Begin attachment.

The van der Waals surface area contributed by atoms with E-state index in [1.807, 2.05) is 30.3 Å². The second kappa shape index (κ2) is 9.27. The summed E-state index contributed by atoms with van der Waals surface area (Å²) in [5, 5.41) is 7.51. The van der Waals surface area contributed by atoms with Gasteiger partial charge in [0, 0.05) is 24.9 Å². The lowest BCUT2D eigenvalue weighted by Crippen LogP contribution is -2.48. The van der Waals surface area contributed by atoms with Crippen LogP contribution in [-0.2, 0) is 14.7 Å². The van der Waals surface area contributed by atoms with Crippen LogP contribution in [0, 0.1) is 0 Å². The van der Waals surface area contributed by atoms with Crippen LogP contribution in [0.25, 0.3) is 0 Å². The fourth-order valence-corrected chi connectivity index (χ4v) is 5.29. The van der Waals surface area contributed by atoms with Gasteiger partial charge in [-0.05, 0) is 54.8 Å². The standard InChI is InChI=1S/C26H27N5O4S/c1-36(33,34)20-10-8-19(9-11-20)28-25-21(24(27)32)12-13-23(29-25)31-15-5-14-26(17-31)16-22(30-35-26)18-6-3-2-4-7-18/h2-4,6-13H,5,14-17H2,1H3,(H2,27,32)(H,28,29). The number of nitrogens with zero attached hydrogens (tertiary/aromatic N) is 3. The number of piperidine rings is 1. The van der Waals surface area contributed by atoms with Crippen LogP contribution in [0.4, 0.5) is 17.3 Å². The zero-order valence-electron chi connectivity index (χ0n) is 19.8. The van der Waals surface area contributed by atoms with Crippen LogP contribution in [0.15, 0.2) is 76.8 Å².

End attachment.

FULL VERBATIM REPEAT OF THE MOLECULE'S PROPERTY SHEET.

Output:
The van der Waals surface area contributed by atoms with E-state index in [1.807, 2.05) is 30.3 Å². The second kappa shape index (κ2) is 9.27. The summed E-state index contributed by atoms with van der Waals surface area (Å²) in [5, 5.41) is 7.51. The van der Waals surface area contributed by atoms with Gasteiger partial charge in [0, 0.05) is 24.9 Å². The lowest BCUT2D eigenvalue weighted by Crippen LogP contribution is -2.48. The van der Waals surface area contributed by atoms with Crippen LogP contribution in [-0.2, 0) is 14.7 Å². The van der Waals surface area contributed by atoms with Crippen LogP contribution in [0, 0.1) is 0 Å². The van der Waals surface area contributed by atoms with Crippen LogP contribution in [0.25, 0.3) is 0 Å². The fourth-order valence-corrected chi connectivity index (χ4v) is 5.29. The van der Waals surface area contributed by atoms with Gasteiger partial charge in [-0.05, 0) is 54.8 Å². The standard InChI is InChI=1S/C26H27N5O4S/c1-36(33,34)20-10-8-19(9-11-20)28-25-21(24(27)32)12-13-23(29-25)31-15-5-14-26(17-31)16-22(30-35-26)18-6-3-2-4-7-18/h2-4,6-13H,5,14-17H2,1H3,(H2,27,32)(H,28,29). The number of nitrogens with zero attached hydrogens (tertiary/aromatic N) is 3. The number of piperidine rings is 1. The van der Waals surface area contributed by atoms with Crippen LogP contribution in [0.4, 0.5) is 17.3 Å². The zero-order valence-electron chi connectivity index (χ0n) is 19.8. The van der Waals surface area contributed by atoms with Crippen LogP contribution in [0.15, 0.2) is 76.8 Å².